The weekend’s biggest uproar was over a panel on women’s contributions to global security that, in its original formulation, had four men and no women. It was an astonishing choice from an organization that runs a professional-development program for women in security-related fields and has spent four years trying to figure out its relationship with the Trudeau government, which pays close attention to gender balance. By the time the panel actually happened, it had been rejigged to include the political scientist Janice Stein and Jody Thomas, Canada’s deputy minister of defence. “We are not rare, shiny objects,” Thomas had written before the forum began. “We are here because we belong here.” It was a spectacular own goal on the forum’s behalf.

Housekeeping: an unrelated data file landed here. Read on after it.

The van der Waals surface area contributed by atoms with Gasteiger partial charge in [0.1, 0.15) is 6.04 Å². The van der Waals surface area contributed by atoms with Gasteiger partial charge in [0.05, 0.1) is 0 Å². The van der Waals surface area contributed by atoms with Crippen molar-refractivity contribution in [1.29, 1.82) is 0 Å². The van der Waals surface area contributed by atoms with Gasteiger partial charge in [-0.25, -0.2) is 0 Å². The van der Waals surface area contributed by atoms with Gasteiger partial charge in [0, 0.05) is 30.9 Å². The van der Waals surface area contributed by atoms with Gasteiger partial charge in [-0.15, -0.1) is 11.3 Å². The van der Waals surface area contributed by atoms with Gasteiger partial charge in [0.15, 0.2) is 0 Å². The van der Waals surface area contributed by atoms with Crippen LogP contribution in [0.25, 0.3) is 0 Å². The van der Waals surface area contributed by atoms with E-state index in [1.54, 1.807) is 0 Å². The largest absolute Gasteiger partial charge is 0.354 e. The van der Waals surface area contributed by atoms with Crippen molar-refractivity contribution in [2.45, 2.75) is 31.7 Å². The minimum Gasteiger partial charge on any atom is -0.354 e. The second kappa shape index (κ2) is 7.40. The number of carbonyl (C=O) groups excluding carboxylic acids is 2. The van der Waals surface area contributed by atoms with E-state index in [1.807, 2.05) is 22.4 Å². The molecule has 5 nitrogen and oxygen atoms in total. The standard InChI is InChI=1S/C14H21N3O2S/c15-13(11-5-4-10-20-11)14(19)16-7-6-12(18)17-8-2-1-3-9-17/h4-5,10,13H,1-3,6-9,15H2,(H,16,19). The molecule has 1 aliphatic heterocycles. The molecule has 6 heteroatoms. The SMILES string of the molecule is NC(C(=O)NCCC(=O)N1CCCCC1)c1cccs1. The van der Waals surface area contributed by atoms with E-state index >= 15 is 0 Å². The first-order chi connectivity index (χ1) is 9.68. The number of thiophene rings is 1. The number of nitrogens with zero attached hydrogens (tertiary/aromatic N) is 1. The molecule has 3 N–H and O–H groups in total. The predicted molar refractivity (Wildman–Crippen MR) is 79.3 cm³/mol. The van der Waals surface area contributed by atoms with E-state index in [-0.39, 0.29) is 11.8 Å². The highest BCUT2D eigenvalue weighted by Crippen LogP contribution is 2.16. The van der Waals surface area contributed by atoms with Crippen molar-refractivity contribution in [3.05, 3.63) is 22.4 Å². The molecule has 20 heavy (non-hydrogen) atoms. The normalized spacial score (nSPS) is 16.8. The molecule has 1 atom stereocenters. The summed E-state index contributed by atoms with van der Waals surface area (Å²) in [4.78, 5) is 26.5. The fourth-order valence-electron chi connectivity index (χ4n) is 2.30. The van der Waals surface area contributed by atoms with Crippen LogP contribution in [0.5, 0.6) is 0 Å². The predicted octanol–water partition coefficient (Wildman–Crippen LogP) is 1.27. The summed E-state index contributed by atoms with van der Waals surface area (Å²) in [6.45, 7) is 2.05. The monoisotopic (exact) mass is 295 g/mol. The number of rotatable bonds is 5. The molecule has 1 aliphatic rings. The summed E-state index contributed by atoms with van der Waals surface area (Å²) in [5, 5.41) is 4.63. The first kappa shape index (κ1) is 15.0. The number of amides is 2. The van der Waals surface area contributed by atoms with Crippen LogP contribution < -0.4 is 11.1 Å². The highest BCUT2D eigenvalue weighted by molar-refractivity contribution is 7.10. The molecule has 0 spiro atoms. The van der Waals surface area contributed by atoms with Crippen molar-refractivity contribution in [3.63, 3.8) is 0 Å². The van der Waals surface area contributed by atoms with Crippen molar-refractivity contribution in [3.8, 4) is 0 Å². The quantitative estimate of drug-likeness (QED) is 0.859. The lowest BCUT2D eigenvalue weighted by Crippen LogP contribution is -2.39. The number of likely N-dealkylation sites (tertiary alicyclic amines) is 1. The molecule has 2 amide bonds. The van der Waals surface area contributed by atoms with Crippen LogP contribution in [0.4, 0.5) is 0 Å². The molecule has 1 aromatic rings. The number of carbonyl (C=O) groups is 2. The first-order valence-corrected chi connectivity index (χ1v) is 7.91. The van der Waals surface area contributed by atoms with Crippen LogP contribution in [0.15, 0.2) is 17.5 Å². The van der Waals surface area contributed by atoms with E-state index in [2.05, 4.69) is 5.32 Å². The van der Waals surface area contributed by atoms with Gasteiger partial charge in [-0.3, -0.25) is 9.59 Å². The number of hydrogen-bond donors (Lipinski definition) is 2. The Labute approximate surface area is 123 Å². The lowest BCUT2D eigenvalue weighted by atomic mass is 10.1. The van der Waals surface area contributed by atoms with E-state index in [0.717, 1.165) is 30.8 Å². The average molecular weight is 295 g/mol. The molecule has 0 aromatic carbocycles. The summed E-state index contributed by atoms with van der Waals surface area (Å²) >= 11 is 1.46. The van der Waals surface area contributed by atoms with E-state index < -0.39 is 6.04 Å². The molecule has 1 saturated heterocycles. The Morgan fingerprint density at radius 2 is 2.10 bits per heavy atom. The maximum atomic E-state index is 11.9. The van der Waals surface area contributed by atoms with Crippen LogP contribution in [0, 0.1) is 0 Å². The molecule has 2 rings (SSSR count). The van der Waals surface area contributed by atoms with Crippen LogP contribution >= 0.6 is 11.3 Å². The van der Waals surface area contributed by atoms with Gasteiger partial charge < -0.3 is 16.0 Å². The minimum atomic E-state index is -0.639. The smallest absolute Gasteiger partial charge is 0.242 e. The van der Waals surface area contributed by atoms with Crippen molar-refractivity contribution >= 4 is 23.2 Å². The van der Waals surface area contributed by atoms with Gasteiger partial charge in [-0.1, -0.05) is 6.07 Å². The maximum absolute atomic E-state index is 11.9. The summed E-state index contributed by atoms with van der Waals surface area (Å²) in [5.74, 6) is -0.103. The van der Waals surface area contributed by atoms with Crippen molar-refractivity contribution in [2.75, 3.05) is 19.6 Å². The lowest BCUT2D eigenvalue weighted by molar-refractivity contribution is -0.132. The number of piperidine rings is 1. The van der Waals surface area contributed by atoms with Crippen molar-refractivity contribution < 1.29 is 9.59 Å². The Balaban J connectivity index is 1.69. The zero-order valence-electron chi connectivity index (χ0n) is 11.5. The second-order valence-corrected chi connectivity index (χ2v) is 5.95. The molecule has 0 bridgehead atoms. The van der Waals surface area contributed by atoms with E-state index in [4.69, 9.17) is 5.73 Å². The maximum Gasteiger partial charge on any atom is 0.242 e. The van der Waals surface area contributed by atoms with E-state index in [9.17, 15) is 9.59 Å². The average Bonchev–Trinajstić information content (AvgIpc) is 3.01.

Everything was easier when Stephen Harper was the prime minister and Donald Trump was not yet the omnipotent six-year-old at the head of U.S. Republicanism. Before he died, John McCain’s arrival was the highlight of each Halifax weekend; the conference’s first edition in 2009 was a portal to an alternate universe in which he’d beaten Barack Obama for the presidency. The Arizona senator’s fondness for gunboat diplomacy was always debatable but these days it’s routinely discarded as an option, for different reasons, in both Washington and Ottawa. The premise of these conferences is that problems have solutions and that liked-minded western allies can agree on what those solutions should be. It’ll be a good thing if that’s true, but lately wishing doesn’t seem to make it so.